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      Download the Game Design and Indie Game Marketing Freebook   07/19/17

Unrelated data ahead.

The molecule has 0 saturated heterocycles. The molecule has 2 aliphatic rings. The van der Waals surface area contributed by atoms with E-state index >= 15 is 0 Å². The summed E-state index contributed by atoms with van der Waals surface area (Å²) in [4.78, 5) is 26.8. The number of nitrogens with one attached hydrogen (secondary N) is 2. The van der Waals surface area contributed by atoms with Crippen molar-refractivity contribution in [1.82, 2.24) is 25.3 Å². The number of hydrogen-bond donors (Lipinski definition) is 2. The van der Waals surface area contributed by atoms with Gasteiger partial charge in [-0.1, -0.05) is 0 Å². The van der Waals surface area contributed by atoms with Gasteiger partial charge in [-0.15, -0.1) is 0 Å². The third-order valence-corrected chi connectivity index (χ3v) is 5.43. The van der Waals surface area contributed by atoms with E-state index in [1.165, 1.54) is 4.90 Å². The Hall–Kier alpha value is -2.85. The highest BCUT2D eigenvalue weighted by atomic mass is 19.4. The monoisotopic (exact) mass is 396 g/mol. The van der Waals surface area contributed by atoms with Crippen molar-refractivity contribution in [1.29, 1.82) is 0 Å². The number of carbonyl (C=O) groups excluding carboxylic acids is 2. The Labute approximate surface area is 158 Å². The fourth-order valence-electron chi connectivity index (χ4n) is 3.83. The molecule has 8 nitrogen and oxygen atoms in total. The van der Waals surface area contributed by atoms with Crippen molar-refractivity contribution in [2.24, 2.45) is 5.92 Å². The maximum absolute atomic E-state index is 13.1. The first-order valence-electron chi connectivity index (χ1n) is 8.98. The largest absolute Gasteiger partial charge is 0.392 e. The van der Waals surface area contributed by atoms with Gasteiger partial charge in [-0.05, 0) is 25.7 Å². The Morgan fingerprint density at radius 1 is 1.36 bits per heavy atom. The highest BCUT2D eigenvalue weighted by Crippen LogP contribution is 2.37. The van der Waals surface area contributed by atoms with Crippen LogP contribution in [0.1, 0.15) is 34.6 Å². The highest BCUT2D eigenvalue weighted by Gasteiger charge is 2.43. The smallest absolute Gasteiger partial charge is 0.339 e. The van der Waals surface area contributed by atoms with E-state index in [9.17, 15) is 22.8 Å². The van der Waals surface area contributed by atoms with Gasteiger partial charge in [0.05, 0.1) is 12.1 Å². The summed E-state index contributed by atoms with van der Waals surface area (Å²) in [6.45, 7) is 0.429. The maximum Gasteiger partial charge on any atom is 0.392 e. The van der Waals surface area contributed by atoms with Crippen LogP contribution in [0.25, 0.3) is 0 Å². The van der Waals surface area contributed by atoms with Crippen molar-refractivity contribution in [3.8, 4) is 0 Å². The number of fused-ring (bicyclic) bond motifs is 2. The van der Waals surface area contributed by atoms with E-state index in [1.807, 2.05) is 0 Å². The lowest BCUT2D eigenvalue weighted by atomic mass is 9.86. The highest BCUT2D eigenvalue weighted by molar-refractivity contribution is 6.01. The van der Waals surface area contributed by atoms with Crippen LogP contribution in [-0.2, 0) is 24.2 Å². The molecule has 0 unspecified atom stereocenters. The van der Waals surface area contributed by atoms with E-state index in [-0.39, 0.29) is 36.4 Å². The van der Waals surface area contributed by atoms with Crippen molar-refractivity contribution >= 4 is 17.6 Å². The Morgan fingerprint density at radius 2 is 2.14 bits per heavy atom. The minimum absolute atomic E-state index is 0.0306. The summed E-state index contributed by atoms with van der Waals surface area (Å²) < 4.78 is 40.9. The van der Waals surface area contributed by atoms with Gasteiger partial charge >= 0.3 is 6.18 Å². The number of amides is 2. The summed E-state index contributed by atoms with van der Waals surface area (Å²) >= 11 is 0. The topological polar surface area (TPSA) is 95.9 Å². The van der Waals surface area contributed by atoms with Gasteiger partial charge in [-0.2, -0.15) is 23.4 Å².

GameDev.net and CRC Press have teamed up to bring a free ebook of content curated from top titles published by CRC Press. The freebook, Practices of Game Design & Indie Game Marketing, includes chapters from The Art of Game Design: A Book of Lenses, A Practical Guide to Indie Game Marketing, and An Architectural Approach to Level Design. The GameDev.net FreeBook is relevant to game designers, developers, and those interested in learning more about the challenges in game development. We know game development can be a tough discipline and business, so we picked several chapters from CRC Press titles that we thought would be of interest to you, the GameDev.net audience, in your journey to design, develop, and market your next game. The free ebook is available through CRC Press by clicking here. The Curated Books The Art of Game Design: A Book of Lenses, Second Edition, by Jesse Schell Presents 100+ sets of questions, or different lenses, for viewing a game’s design, encompassing diverse fields such as psychology, architecture, music, film, software engineering, theme park design, mathematics, anthropology, and more. Written by one of the world's top game designers, this book describes the deepest and most fundamental principles of game design, demonstrating how tactics used in board, card, and athletic games also work in video games. It provides practical instruction on creating world-class games that will be played again and again. View it here. A Practical Guide to Indie Game Marketing, by Joel Dreskin Marketing is an essential but too frequently overlooked or minimized component of the release plan for indie games. A Practical Guide to Indie Game Marketing provides you with the tools needed to build visibility and sell your indie games. With special focus on those developers with small budgets and limited staff and resources, this book is packed with tangible recommendations and techniques that you can put to use immediately. As a seasoned professional of the indie game arena, author Joel Dreskin gives you insight into practical, real-world experiences of marketing numerous successful games and also provides stories of the failures. View it here. An Architectural Approach to Level Design This is one of the first books to integrate architectural and spatial design theory with the field of level design. The book presents architectural techniques and theories for level designers to use in their own work. It connects architecture and level design in different ways that address the practical elements of how designers construct space and the experiential elements of how and why humans interact with this space. Throughout the text, readers learn skills for spatial layout, evoking emotion through gamespaces, and creating better levels through architectural theory. View it here. Learn more and download the ebook by clicking here. Did you know? GameDev.net and CRC Press also recently teamed up to bring GDNet+ Members up to a 20% discount on all CRC Press books. Learn more about this and other benefits here.